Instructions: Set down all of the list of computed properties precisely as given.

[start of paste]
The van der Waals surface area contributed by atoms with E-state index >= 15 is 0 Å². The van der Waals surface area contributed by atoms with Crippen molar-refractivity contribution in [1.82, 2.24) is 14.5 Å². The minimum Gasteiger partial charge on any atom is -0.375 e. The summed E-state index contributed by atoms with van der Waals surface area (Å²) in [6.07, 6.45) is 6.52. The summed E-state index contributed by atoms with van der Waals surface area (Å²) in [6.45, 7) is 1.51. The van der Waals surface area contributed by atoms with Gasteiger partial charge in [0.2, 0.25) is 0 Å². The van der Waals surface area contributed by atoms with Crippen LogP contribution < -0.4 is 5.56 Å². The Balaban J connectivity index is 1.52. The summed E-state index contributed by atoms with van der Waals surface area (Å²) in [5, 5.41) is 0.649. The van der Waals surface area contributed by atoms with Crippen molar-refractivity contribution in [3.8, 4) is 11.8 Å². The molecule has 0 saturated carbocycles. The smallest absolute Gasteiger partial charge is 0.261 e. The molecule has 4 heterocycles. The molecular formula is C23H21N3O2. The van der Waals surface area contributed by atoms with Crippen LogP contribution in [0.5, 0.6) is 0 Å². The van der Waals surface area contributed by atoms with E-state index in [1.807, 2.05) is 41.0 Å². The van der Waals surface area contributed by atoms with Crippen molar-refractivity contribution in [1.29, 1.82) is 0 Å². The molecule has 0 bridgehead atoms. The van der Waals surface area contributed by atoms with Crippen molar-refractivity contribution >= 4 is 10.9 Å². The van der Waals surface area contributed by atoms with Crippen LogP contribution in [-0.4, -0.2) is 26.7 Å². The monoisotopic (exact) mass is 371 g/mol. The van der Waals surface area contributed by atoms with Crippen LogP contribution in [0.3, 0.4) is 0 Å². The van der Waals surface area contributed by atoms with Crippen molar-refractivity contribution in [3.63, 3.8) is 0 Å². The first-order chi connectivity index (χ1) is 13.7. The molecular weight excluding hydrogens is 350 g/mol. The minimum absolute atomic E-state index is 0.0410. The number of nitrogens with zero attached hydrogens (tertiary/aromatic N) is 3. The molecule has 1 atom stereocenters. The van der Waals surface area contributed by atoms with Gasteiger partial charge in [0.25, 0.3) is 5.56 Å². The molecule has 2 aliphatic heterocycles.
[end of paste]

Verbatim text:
The van der Waals surface area contributed by atoms with E-state index >= 15 is 0 Å². The van der Waals surface area contributed by atoms with Crippen molar-refractivity contribution in [1.82, 2.24) is 14.5 Å². The minimum Gasteiger partial charge on any atom is -0.375 e. The summed E-state index contributed by atoms with van der Waals surface area (Å²) in [6.07, 6.45) is 6.52. The summed E-state index contributed by atoms with van der Waals surface area (Å²) in [6.45, 7) is 1.51. The van der Waals surface area contributed by atoms with Gasteiger partial charge in [0.2, 0.25) is 0 Å². The van der Waals surface area contributed by atoms with Crippen LogP contribution < -0.4 is 5.56 Å². The Balaban J connectivity index is 1.52. The summed E-state index contributed by atoms with van der Waals surface area (Å²) in [5, 5.41) is 0.649. The van der Waals surface area contributed by atoms with Crippen molar-refractivity contribution in [3.8, 4) is 11.8 Å². The molecule has 0 saturated carbocycles. The smallest absolute Gasteiger partial charge is 0.261 e. The molecule has 4 heterocycles. The molecular formula is C23H21N3O2. The van der Waals surface area contributed by atoms with Crippen LogP contribution in [0.5, 0.6) is 0 Å². The van der Waals surface area contributed by atoms with E-state index in [1.807, 2.05) is 41.0 Å². The van der Waals surface area contributed by atoms with Crippen molar-refractivity contribution in [1.29, 1.82) is 0 Å². The molecule has 0 bridgehead atoms. The van der Waals surface area contributed by atoms with Crippen molar-refractivity contribution >= 4 is 10.9 Å². The van der Waals surface area contributed by atoms with Crippen LogP contribution in [-0.4, -0.2) is 26.7 Å². The monoisotopic (exact) mass is 371 g/mol. The van der Waals surface area contributed by atoms with Crippen LogP contribution in [0.3, 0.4) is 0 Å². The van der Waals surface area contributed by atoms with Crippen molar-refractivity contribution in [3.63, 3.8) is 0 Å². The first-order chi connectivity index (χ1) is 13.7. The molecular weight excluding hydrogens is 350 g/mol. The minimum absolute atomic E-state index is 0.0410. The number of nitrogens with zero attached hydrogens (tertiary/aromatic N) is 3. The molecule has 1 atom stereocenters. The van der Waals surface area contributed by atoms with Gasteiger partial charge in [0.25, 0.3) is 5.56 Å². The molecule has 2 aliphatic heterocycles.